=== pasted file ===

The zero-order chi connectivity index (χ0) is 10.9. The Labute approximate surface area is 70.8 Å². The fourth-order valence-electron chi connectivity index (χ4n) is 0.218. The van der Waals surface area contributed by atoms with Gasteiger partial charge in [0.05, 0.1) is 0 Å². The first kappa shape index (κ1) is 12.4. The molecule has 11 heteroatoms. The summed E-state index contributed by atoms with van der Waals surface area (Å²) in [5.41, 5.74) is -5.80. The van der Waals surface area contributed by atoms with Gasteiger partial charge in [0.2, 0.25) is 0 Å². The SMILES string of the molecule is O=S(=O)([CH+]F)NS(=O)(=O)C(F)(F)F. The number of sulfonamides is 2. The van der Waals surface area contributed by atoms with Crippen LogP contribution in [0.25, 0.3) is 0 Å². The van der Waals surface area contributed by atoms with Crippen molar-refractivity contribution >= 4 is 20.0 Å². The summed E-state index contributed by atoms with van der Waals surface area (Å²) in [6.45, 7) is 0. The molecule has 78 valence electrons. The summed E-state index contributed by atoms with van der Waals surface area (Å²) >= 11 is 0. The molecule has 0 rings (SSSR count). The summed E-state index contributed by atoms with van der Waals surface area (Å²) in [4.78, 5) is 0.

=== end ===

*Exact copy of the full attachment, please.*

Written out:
The zero-order chi connectivity index (χ0) is 10.9. The Labute approximate surface area is 70.8 Å². The fourth-order valence-electron chi connectivity index (χ4n) is 0.218. The van der Waals surface area contributed by atoms with Gasteiger partial charge in [0.05, 0.1) is 0 Å². The first kappa shape index (κ1) is 12.4. The molecule has 11 heteroatoms. The summed E-state index contributed by atoms with van der Waals surface area (Å²) in [5.41, 5.74) is -5.80. The van der Waals surface area contributed by atoms with Gasteiger partial charge in [0.2, 0.25) is 0 Å². The SMILES string of the molecule is O=S(=O)([CH+]F)NS(=O)(=O)C(F)(F)F. The number of sulfonamides is 2. The van der Waals surface area contributed by atoms with Crippen LogP contribution in [0.25, 0.3) is 0 Å². The van der Waals surface area contributed by atoms with Crippen molar-refractivity contribution >= 4 is 20.0 Å². The summed E-state index contributed by atoms with van der Waals surface area (Å²) in [6.45, 7) is 0. The molecule has 78 valence electrons. The summed E-state index contributed by atoms with van der Waals surface area (Å²) >= 11 is 0. The molecule has 0 rings (SSSR count). The summed E-state index contributed by atoms with van der Waals surface area (Å²) in [4.78, 5) is 0.